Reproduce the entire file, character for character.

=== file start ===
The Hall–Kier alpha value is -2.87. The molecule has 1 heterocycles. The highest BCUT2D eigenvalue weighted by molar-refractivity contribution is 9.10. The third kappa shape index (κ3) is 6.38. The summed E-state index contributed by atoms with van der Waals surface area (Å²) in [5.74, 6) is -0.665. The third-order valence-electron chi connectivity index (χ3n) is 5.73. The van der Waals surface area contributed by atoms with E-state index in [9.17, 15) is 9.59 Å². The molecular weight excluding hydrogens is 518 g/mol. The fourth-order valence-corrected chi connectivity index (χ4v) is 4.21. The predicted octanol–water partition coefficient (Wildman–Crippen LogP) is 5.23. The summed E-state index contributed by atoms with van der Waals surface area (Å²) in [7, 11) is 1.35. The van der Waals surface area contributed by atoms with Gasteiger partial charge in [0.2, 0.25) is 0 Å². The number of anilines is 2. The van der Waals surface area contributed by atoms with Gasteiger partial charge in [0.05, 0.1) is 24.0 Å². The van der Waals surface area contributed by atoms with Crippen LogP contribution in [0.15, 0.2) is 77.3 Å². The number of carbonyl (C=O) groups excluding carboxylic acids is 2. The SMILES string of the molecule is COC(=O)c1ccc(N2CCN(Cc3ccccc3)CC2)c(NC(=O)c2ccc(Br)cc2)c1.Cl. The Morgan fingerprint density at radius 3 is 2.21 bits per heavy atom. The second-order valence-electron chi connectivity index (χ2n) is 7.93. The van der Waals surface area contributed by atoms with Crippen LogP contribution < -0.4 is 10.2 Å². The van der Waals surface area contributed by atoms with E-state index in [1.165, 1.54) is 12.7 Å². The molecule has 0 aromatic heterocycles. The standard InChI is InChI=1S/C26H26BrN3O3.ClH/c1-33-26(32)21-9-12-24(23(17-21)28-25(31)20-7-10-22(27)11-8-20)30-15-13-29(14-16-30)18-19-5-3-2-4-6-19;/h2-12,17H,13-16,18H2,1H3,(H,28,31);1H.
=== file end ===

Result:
The Hall–Kier alpha value is -2.87. The molecule has 1 heterocycles. The highest BCUT2D eigenvalue weighted by molar-refractivity contribution is 9.10. The third kappa shape index (κ3) is 6.38. The summed E-state index contributed by atoms with van der Waals surface area (Å²) in [5.74, 6) is -0.665. The third-order valence-electron chi connectivity index (χ3n) is 5.73. The van der Waals surface area contributed by atoms with E-state index in [9.17, 15) is 9.59 Å². The molecular weight excluding hydrogens is 518 g/mol. The fourth-order valence-corrected chi connectivity index (χ4v) is 4.21. The predicted octanol–water partition coefficient (Wildman–Crippen LogP) is 5.23. The summed E-state index contributed by atoms with van der Waals surface area (Å²) in [7, 11) is 1.35. The van der Waals surface area contributed by atoms with Gasteiger partial charge in [0.2, 0.25) is 0 Å². The number of anilines is 2. The van der Waals surface area contributed by atoms with Gasteiger partial charge in [0.05, 0.1) is 24.0 Å². The van der Waals surface area contributed by atoms with Crippen LogP contribution in [0.15, 0.2) is 77.3 Å². The number of carbonyl (C=O) groups excluding carboxylic acids is 2. The SMILES string of the molecule is COC(=O)c1ccc(N2CCN(Cc3ccccc3)CC2)c(NC(=O)c2ccc(Br)cc2)c1.Cl. The Morgan fingerprint density at radius 3 is 2.21 bits per heavy atom. The second-order valence-electron chi connectivity index (χ2n) is 7.93. The van der Waals surface area contributed by atoms with Crippen LogP contribution < -0.4 is 10.2 Å². The van der Waals surface area contributed by atoms with E-state index in [1.165, 1.54) is 12.7 Å². The molecule has 0 aromatic heterocycles. The standard InChI is InChI=1S/C26H26BrN3O3.ClH/c1-33-26(32)21-9-12-24(23(17-21)28-25(31)20-7-10-22(27)11-8-20)30-15-13-29(14-16-30)18-19-5-3-2-4-6-19;/h2-12,17H,13-16,18H2,1H3,(H,28,31);1H.